Hello, Warren Murray delivering part of your complete news diet.
Dominic Cummings, the prime minister’s former top adviser, is preparing to expose many of the mistakes he claims the government made as the Covid pandemic hit Britain in 2020. Cummings will be quizzed on camera by two committees of senior MPs. Some Tory figures fear bombshell evidence about Boris Johnson’s actions, while others are unfazed, believing Cummings to be distrusted by the public for his lockdown-breaking trips and out for revenge against Johnson.
In the meantime Cummings has ramped up his attacks on Johnson, accusing the prime minister of having no “serious plan” to protect society’s most vulnerable people from Covid. It has been reported Cummings will use his appearance before MPs to claim Johnson referred to coronavirus as “kung-flu”, and was willing to be infected with the virus live on TV – a statement that was allegedly made before he contracted the disease. Downing Street did not deny the claim. In global news, calls are growing for a full inquiry into Covid’s origins – read more at our live blog.
Year that George Floyd changed America – Joe Biden has held a private meeting with family of George Floyd as events were held to mark one year since the murder of the African American man by a police officer in Minneapolis. A celebration of Floyd’s life was held less than a mile from where the former police officer Derek Chauvin was convicted of all three counts of murder. The event was filled with shrieks from children as they leapt in bouncy houses while others filled the air with bubbles. The smells from a dozen food trucks penetrated the space as people danced and basked in the sun, writes Amudalat Ajasa.
In the UK, Keir Starmer has vowed to introduce a race equality act to address inequalities exposed by the coronavirus pandemic on the anniversary of Floyd’s murder, as vigils were held across the UK to mourn his death. Our editorial says: “Sections of the British public now seem galvanised about racism and shocked to find it embedded in the policies of public and private institutions. That is heartening, though it will take more than incredulity to change much. [Boris Johnson] is trying to contain public anger over racism by enacting voter suppression measures and paving the way for police to use mass arrests during protests as a crowd control tactic. After racial justice protests, Mr Johnson views stacking the deck as a means of retaining power in a democracy.”
> The total value of homes sold in the UK is expected to reach £461bn this year, a jump of 46% on 2020, according to the property website Zoopla, which says locations away from London and the south-east are attracting the strongest buyer interest.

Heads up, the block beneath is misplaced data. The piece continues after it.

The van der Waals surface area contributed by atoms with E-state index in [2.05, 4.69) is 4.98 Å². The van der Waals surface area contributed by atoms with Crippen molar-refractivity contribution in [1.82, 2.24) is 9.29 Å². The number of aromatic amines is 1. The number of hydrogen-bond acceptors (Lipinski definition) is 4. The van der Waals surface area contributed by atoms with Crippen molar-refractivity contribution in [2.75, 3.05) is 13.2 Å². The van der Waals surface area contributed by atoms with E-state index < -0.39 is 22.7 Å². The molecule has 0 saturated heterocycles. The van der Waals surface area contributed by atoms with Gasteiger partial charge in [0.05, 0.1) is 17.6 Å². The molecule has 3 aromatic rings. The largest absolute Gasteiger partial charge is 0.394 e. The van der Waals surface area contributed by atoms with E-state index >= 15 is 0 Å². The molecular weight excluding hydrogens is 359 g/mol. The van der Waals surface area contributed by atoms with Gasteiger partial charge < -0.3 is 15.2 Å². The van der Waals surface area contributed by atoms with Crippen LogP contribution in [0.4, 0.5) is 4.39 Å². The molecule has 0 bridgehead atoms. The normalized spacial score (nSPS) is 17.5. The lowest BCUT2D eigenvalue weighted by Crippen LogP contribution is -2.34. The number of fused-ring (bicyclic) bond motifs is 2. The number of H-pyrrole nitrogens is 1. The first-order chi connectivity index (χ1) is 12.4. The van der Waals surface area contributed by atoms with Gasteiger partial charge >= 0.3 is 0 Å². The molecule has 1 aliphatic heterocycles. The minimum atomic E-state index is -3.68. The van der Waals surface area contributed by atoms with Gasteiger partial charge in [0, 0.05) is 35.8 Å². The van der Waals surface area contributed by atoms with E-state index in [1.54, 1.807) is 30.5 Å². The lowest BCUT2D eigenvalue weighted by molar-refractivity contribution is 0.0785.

> New York prosecutors have reportedly convened a special grand jury to consider evidence in a criminal investigation of Donald Trump’s business dealings.
> A long-awaited review into Islamophobia within the Conservatives has been condemned as a whitewash by Muslim Tories.
> The children’s commissioners of Wales, Scotland and Northern Ireland have written to the UK government calling on it to scrap the two-child limit restricting social security benefits received by larger families.
> An ad campaign telling the public that “it’s time to buy” bitcoin has been banned after the advertising watchdog ruled that it was irresponsible and misleading.
‘They’re going to kill him in there’ – The parents of Raman Pratasevich have pleaded for international help to free the Belarusian journalist as the US president, Joe Biden, said sanctions against Alexander Lukashenko’s regime were “in play”. Pratasevich, 26, was detained after Belarus’s president ordered the forcing-down of his Ryanair flight travelling between Greece and Lithuania. His Russian girlfriend, Sofia Sapega, was also seized. From Poland, Natalia Pratasevich, the blogger’s mother, told Agence France-Presse: “I’m asking, I’m begging, I’m calling on the whole international community to save him … They’re going to kill him in there.” Sapega’s mother, Anna Dudich, said her daughter steered clear of politics: “She simply showed up in the wrong place at the wrong time.”
Poverty tightens grip in UK – Black, Asian and disabled tenants are disproportionately likely to face discrimination looking for a home, and to end up somewhere shoddy, unsafe and unsuitable, according to Shelter. The charity’s survey suggests 17.5 million people are affected by what it calls the “housing emergency”. Meanwhile the IPPR thinktank’s analysis of latest official figures shows working families are now at the highest risk of falling into poverty since the welfare system was at its most generous in 2004. And the government faces calls to create a social tariff to protect millions of families experiencing “water poverty”. The water industry’s consumer watchdog is calling for the tariff to save hard-pressed households from paying more than 5% of their income on water bills. Around 1.5 million homes are in water poverty with another 3 million on the verge of it.